Question Video: Solving a Matrix Equation by Finding the Inverse | Nagwa Question Video: Solving a Matrix Equation by Finding the Inverse | Nagwa

Question Video: Solving a Matrix Equation by Finding the Inverse Mathematics • Third Year of Secondary School

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Given that [−1, −6, −6 and 0, −2, −4 and 2, 4, 7] [𝑥, 𝑦, 𝑧] = [−8, 2, −9], find the values of 𝑥, 𝑦, and 𝑧.

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Video Transcript

Given that the product of a three-by-three matrix with elements negative one, negative six, negative six, zero, negative two, negative four, two, four, and seven and a vector containing elements 𝑥, 𝑦, and 𝑧 is equal to the vector containing elements negative eight, two, and negative nine, find the values of 𝑥, 𝑦, and 𝑧.

We know that if matrix 𝐴 is multiplied by vector 𝐗 and it equals vector 𝐁, that vector 𝐗 equals the inverse matrix of 𝐴 multiplied by vector 𝐁. We should also remember that order matters. We cannot multiply 𝐁 by the inverse matrix of 𝐴. We must multiply it in this order, the inverse of 𝐴 times 𝐁. This means that our first step is to find the inverse of matrix 𝐴.

You could use a graphing calculator to help you do this step. But we will take a look at how to do the steps by hand without a graphing calculator. This is a multistep process and will be the most complex part of solving this problem.

The first step in finding the inverse of matrix 𝐴, if the inverse exists, is to find the cofactor matrix, 𝐶, equal to the three-by-three matrix 𝐶 sub 𝑖𝑗, whose entries are the determinants of the corresponding matrix minors multiplied by the alternating sign, negative one, to the power of 𝑖 plus 𝑗. Then, we transpose the cofactor matrix to find the adjugate matrix, sometimes referred to as the classical adjoint matrix. Then, we will calculate the determinant of 𝐴 and multiply the adjugate matrix by the reciprocal of the determinant. Since 𝐴 is a three-by-three matrix, we must use the following formula to find the three-by-three cofactor matrix.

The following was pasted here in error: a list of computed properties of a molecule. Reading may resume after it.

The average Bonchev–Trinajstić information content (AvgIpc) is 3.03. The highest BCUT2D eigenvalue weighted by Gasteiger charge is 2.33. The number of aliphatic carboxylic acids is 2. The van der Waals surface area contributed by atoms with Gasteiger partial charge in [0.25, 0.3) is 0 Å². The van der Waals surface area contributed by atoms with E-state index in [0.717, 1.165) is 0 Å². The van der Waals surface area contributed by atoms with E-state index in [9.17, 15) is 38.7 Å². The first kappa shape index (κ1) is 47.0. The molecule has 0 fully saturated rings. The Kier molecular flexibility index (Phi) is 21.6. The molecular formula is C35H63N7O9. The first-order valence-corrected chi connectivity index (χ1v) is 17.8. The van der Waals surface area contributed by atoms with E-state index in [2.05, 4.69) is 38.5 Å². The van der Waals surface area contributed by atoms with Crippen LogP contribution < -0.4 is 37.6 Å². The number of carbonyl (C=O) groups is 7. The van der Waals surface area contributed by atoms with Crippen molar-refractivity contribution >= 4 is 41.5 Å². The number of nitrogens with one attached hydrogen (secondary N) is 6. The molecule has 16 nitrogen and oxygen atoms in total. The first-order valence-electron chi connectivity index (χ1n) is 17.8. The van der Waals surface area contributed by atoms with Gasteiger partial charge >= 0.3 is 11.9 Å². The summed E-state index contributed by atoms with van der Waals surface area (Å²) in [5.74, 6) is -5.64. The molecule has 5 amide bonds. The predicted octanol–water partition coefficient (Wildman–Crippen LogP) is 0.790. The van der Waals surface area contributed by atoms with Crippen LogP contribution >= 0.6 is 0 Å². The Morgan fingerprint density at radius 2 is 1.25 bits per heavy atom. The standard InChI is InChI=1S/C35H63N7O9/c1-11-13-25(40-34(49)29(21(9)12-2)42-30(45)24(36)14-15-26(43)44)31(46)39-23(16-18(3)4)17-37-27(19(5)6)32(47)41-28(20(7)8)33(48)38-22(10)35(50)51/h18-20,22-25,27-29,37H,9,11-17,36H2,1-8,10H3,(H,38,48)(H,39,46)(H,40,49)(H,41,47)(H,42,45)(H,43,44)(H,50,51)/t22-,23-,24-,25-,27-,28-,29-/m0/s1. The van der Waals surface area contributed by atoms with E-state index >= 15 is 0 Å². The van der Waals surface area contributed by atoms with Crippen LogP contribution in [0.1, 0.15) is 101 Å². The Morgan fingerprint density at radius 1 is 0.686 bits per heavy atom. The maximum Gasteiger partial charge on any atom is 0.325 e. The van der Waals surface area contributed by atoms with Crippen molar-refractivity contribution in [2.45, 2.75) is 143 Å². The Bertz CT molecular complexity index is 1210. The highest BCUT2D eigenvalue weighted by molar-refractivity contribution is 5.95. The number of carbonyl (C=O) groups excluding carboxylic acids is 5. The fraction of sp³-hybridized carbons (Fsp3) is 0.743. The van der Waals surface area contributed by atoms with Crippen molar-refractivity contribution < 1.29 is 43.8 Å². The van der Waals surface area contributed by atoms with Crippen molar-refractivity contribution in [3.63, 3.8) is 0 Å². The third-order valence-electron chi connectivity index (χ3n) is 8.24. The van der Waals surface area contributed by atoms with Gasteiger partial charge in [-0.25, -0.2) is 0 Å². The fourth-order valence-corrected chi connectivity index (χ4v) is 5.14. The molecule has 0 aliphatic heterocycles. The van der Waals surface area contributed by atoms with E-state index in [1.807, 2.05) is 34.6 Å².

Notice the pattern of alternating positive and negative signs in front of each determinant. If we assign the wrong sign to one element, it can completely change our final result.

To begin, we find the determinant in the first row, first column. We look to matrix 𝐴 to find the four elements in the 𝑒-, 𝑓-, ℎ-, and 𝑖-positions. These are negative two, negative four, four, and seven. To calculate the determinant, we multiply the top-left element by the bottom-right element. And then we subtract the bottom-left element multiplied by the top-right element. And so the first element of our cofactor matrix is found by negative two times seven minus four times negative four, which is negative 14 minus negative 16, which equals positive two. So the top-left element in our new matrix is going to be positive two.

The determinant from the first row, second column would then look like this: zero times seven minus two times negative four, which is zero minus negative eight, which equals positive eight. Notice, however, that because of its position in the cofactor matrix, we need to apply a negative sign. So that element in the first row, second column is negative eight.